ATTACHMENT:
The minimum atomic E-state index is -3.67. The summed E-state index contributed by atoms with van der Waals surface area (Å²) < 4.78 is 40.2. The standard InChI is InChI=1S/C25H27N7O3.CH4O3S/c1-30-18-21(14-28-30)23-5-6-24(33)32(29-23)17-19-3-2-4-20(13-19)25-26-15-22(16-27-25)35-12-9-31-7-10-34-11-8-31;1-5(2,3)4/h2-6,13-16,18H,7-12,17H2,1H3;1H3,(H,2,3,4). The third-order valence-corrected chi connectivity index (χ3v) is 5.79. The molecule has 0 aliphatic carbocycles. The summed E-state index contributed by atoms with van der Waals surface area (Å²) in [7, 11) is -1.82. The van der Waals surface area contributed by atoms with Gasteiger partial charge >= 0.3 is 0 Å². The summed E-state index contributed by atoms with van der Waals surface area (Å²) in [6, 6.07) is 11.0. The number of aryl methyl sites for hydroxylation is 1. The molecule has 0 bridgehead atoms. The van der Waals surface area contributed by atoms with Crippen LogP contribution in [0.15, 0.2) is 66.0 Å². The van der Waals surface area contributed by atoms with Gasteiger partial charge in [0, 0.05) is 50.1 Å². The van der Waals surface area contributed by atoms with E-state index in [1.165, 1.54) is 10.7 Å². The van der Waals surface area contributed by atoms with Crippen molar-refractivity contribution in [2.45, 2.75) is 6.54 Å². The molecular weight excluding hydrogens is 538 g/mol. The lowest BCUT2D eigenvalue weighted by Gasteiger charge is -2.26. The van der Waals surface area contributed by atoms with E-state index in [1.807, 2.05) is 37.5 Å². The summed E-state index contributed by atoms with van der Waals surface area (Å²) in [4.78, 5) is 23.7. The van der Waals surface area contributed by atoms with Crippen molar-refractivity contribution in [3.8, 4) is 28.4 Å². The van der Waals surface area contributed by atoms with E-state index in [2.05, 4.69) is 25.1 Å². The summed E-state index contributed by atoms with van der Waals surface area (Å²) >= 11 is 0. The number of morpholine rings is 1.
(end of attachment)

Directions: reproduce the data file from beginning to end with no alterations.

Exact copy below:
The minimum atomic E-state index is -3.67. The summed E-state index contributed by atoms with van der Waals surface area (Å²) < 4.78 is 40.2. The standard InChI is InChI=1S/C25H27N7O3.CH4O3S/c1-30-18-21(14-28-30)23-5-6-24(33)32(29-23)17-19-3-2-4-20(13-19)25-26-15-22(16-27-25)35-12-9-31-7-10-34-11-8-31;1-5(2,3)4/h2-6,13-16,18H,7-12,17H2,1H3;1H3,(H,2,3,4). The third-order valence-corrected chi connectivity index (χ3v) is 5.79. The molecule has 0 aliphatic carbocycles. The summed E-state index contributed by atoms with van der Waals surface area (Å²) in [7, 11) is -1.82. The van der Waals surface area contributed by atoms with Gasteiger partial charge >= 0.3 is 0 Å². The summed E-state index contributed by atoms with van der Waals surface area (Å²) in [6, 6.07) is 11.0. The number of aryl methyl sites for hydroxylation is 1. The molecule has 0 bridgehead atoms. The van der Waals surface area contributed by atoms with Crippen LogP contribution in [0.15, 0.2) is 66.0 Å². The van der Waals surface area contributed by atoms with Gasteiger partial charge in [0, 0.05) is 50.1 Å². The van der Waals surface area contributed by atoms with E-state index in [1.165, 1.54) is 10.7 Å². The van der Waals surface area contributed by atoms with Crippen molar-refractivity contribution in [2.45, 2.75) is 6.54 Å². The molecular weight excluding hydrogens is 538 g/mol. The lowest BCUT2D eigenvalue weighted by Gasteiger charge is -2.26. The van der Waals surface area contributed by atoms with E-state index in [1.807, 2.05) is 37.5 Å². The summed E-state index contributed by atoms with van der Waals surface area (Å²) in [4.78, 5) is 23.7. The van der Waals surface area contributed by atoms with Crippen molar-refractivity contribution in [3.8, 4) is 28.4 Å². The van der Waals surface area contributed by atoms with E-state index in [2.05, 4.69) is 25.1 Å². The summed E-state index contributed by atoms with van der Waals surface area (Å²) >= 11 is 0. The number of morpholine rings is 1.